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Thursday, 7 May 2015

Java Command Line parsers - total cost of ownership?

A pretty standard requirement for any Java server-side application is a command line parser
A quick google search shows a number of command line parsers.  The top hit is Apache Commons CLIAfter implementing it and dealing with the rather unhelpful documentation I decided to write my own.   

Input from the command line will be something like this:
-DTargetUserName=javaloader  -DTargetPassword=XXXXX -DTargetDatabaseName=YYYYY -DTargetServerName=WWWWW -DTargetInstanceName=ZZ -DGetJobsStoredProcedure=pro_sp_NEWLOADER_get_jobs -DLoaderInstanceUniqueName=qqq -DTargetPortNumber=1433

This is received into void main as a string array then parsed and used to populate a configuration class which is used in the code. The parser code just needs to be amended with each new parameter - something like:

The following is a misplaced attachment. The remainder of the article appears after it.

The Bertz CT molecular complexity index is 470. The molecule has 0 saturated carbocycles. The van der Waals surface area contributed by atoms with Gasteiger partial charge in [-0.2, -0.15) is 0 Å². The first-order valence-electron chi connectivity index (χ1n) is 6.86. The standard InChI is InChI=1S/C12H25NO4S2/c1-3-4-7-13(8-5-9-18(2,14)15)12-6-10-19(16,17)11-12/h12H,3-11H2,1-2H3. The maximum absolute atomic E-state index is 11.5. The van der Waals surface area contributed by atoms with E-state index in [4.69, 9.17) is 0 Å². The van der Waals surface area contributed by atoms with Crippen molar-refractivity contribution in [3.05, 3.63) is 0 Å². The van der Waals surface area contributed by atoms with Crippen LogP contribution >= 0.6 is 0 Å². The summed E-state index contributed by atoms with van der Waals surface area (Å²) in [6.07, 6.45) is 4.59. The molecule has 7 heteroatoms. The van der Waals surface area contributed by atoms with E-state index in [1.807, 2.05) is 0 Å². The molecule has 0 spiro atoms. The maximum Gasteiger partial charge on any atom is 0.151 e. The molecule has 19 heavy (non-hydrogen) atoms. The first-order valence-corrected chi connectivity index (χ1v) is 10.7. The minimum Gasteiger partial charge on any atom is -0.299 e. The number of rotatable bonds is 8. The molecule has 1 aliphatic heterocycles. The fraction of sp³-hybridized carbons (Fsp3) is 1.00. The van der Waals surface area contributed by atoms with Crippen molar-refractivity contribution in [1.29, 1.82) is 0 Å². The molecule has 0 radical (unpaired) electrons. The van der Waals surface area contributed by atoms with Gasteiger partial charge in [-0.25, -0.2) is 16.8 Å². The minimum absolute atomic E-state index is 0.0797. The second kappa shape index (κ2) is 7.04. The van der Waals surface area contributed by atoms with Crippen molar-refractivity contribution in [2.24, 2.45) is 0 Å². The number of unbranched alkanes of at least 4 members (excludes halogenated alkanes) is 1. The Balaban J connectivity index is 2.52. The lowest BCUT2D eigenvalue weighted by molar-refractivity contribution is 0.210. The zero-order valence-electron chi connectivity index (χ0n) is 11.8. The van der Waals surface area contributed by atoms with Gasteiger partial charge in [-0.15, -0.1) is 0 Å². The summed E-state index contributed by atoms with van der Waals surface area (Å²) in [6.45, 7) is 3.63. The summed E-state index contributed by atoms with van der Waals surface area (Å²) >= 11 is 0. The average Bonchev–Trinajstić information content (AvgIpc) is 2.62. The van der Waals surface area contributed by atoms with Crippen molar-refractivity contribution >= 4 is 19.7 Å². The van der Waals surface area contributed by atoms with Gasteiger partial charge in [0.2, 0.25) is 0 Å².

} else if (Payload[0].equals(nTargetInstanceName)){

TargetInstanceName=Payload[1];
 
For this specific use case the parameters will always require development work to implement the functionality that is commanded by the parameter, so adding two lines of code to a parser is not an onerous task.  This roll-your-own parser is not as feature rich as the Apache Commons CLI but it does the job required. This does lead me to consider the use of third party and/or free and open source libraries.  Think of the time to download the library, read the readme.md and play around with the samples.  Then consider the time needed to regression test new versions and so on.
 
Maybe the use of a third party library is not always right on a true total cost of ownership basis?



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